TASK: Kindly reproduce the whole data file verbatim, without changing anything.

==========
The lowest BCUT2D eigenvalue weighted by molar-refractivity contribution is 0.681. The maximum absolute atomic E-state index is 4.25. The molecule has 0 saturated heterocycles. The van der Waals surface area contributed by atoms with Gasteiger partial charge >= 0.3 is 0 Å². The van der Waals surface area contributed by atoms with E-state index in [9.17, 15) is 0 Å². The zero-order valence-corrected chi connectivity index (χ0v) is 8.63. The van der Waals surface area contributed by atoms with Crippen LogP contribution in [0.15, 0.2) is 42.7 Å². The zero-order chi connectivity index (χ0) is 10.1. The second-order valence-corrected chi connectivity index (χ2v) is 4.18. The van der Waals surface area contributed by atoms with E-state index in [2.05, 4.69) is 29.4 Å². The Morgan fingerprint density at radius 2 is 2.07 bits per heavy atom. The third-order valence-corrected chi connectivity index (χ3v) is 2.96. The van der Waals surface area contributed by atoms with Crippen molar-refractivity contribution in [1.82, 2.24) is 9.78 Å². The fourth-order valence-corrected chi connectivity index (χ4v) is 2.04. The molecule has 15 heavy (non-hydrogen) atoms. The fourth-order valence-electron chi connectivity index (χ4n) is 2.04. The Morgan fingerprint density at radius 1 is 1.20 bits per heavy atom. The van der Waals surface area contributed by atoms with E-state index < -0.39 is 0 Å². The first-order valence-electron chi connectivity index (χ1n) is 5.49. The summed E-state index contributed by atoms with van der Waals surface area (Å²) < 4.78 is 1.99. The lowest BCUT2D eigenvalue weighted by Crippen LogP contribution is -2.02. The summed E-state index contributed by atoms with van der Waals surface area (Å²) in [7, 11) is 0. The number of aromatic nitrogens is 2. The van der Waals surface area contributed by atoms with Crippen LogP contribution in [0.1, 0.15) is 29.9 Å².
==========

The lowest BCUT2D eigenvalue weighted by molar-refractivity contribution is 0.681. The maximum absolute atomic E-state index is 4.25. The molecule has 0 saturated heterocycles. The van der Waals surface area contributed by atoms with Gasteiger partial charge >= 0.3 is 0 Å². The van der Waals surface area contributed by atoms with E-state index in [9.17, 15) is 0 Å². The zero-order valence-corrected chi connectivity index (χ0v) is 8.63. The van der Waals surface area contributed by atoms with Crippen LogP contribution in [0.15, 0.2) is 42.7 Å². The zero-order chi connectivity index (χ0) is 10.1. The second-order valence-corrected chi connectivity index (χ2v) is 4.18. The van der Waals surface area contributed by atoms with E-state index in [2.05, 4.69) is 29.4 Å². The Morgan fingerprint density at radius 2 is 2.07 bits per heavy atom. The third-order valence-corrected chi connectivity index (χ3v) is 2.96. The van der Waals surface area contributed by atoms with Crippen molar-refractivity contribution in [1.82, 2.24) is 9.78 Å². The fourth-order valence-corrected chi connectivity index (χ4v) is 2.04. The molecule has 15 heavy (non-hydrogen) atoms. The fourth-order valence-electron chi connectivity index (χ4n) is 2.04. The Morgan fingerprint density at radius 1 is 1.20 bits per heavy atom. The van der Waals surface area contributed by atoms with E-state index < -0.39 is 0 Å². The first-order valence-electron chi connectivity index (χ1n) is 5.49. The summed E-state index contributed by atoms with van der Waals surface area (Å²) < 4.78 is 1.99. The lowest BCUT2D eigenvalue weighted by Crippen LogP contribution is -2.02. The summed E-state index contributed by atoms with van der Waals surface area (Å²) in [7, 11) is 0. The number of aromatic nitrogens is 2. The van der Waals surface area contributed by atoms with Crippen LogP contribution in [0.1, 0.15) is 29.9 Å².